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Wargaming is a waste of time!! .... not


Recently I have been thinking whether wargaming is an entertainment productive/beneficial enough for me to spend any more time on it. These thoughts were connected with a new addition to the family which quickly encouraged me to re-assess my daily schedule. Due to my hyperactive nature, there was not so much idling involved in what I normally did throughout the day but new challenges related to the little guy meant that any leftover idle time had to go. I started with a reduction of time spent on reading the internet and/or playing computer games nearly to zero. But was there still some room for improvement? Immediately, I considered wargaming.

This hobby is a time sink, honestly. When you consider all the time you have to spend to figure out what you want to buy, find a good offer, take care of the shipment and then assemble, paint and play you end up with a pretty hefty time investment. What is the return on it then?

Well, here is my list of top 4 returns on investment associated with wargaming (I could go on and on but the article would be too long :P) :


The hobby costs a lot. Period. With my geeky hoarder nature I will have a hard time parting with my minis to raise enough funds to get my next fix. This means that I have to be really careful with my spendings and only invest when a good offer pops up. Because of this, I have learned how to use e-bay apps, negotiate bulk purchases, use promotions to buy cheap stuff and sell it with a profit. All in all, the hobby made me a pretty hard bargainer :)


Ever sat there in front of Easy Army or Forces of War for hours to get your best company composition? I suppose most people would think I am crazy. But reflecting on it I can see it as a mental exercise that is close to solving puzzles. You get your brain working hard to analyze all the possible options your guys can be up against in a game of Flames of War and find the right method of getting the upper hand.

An even bigger thing is the game itself. It teaches you to make the right decisions based on facts (terrain setup, enemy unit's positioning/stats) and assumptions (understanding of your opponent's strategy). It is like trying to get a very complicated process to produce a defined output: a sound win for your troops. It might sound silly, but I find wargaming a very good preparation for my work in an IT department (I am an IT Service Management specialist dealing mostly with process governance) because considering all the possible options and looking at issues from different angles is the core of conducting a battle of miniature soldiers as well as my job.


Playing wargames for the last ~20 years has taught me one basic rule. Never give up. NEVER. It is a game of endless possibilities and dice. My job as a general is not to sit there and complain about how my dice were bad (although since I am a bit of a control freak I sometimes get a bit frustrated). In games that are not going according to plan my job is to find the winning option in a palette of options that is reduced each time a dice roll goes bad. At the end of the day, each loss teaches you more than a victory does. Focusing on what happened in the past obscures your vision of what is possible in the future. Forget about your mistakes. Concentrate on getting your next move right.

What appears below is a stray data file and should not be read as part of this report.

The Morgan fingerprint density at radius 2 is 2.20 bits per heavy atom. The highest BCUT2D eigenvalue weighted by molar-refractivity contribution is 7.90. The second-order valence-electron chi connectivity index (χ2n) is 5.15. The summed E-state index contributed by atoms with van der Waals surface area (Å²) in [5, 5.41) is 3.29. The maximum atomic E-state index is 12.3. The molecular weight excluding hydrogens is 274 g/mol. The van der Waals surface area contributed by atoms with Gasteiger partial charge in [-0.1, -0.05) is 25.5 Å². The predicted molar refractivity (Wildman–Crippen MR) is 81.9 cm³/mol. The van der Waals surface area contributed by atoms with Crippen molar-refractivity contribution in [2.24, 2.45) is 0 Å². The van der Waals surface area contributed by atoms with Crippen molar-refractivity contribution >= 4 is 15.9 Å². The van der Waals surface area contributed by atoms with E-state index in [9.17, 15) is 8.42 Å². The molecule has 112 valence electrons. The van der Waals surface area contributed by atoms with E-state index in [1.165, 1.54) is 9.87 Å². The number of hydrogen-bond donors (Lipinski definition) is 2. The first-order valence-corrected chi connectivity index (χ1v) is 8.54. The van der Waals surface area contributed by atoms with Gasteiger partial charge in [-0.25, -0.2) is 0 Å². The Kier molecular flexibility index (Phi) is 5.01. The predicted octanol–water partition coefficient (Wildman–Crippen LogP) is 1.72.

Managing expectations around the game is a skill that I gained throughout the years and also extended it to some areas of my private life. What I understood is that the game is related to an unspoken, unwritten social contract. Every player that I sit down to play with approaches the table with some assumptions and expectations of how the game will be played. These expectations are based on years of experience with all kinds of games, starting with tic-tac-toe and ending with behemoths like Twilight Struggle. An example of such expectation might be: if I play in a tournament I will normally not advise my opponent how to move his troops so that he can counter my moves. Through wargaming I learned to adjust my style of play to meet at least some of these expectations and make the game better for everybody. In practice, this means that I avoid a win at all costs attitude since it never does anybody any good. Same goes for private life. A good lesson coming from wargaming.

These are only several aspects of wargaming that can be beneficial for one's private life or work. I think the big issue is that unlike for sports, there is no one responsible to spread this kind of knowledge around and make people aware that playing social games (including wargames) is in fact a very good mental and social exercise.

All in all, looking back at all these years I spent wargaming, I do not regret a minute I spent on it. I already know that I will try to involve my newborn son in all the good stuff that wargaming brings with it! :)

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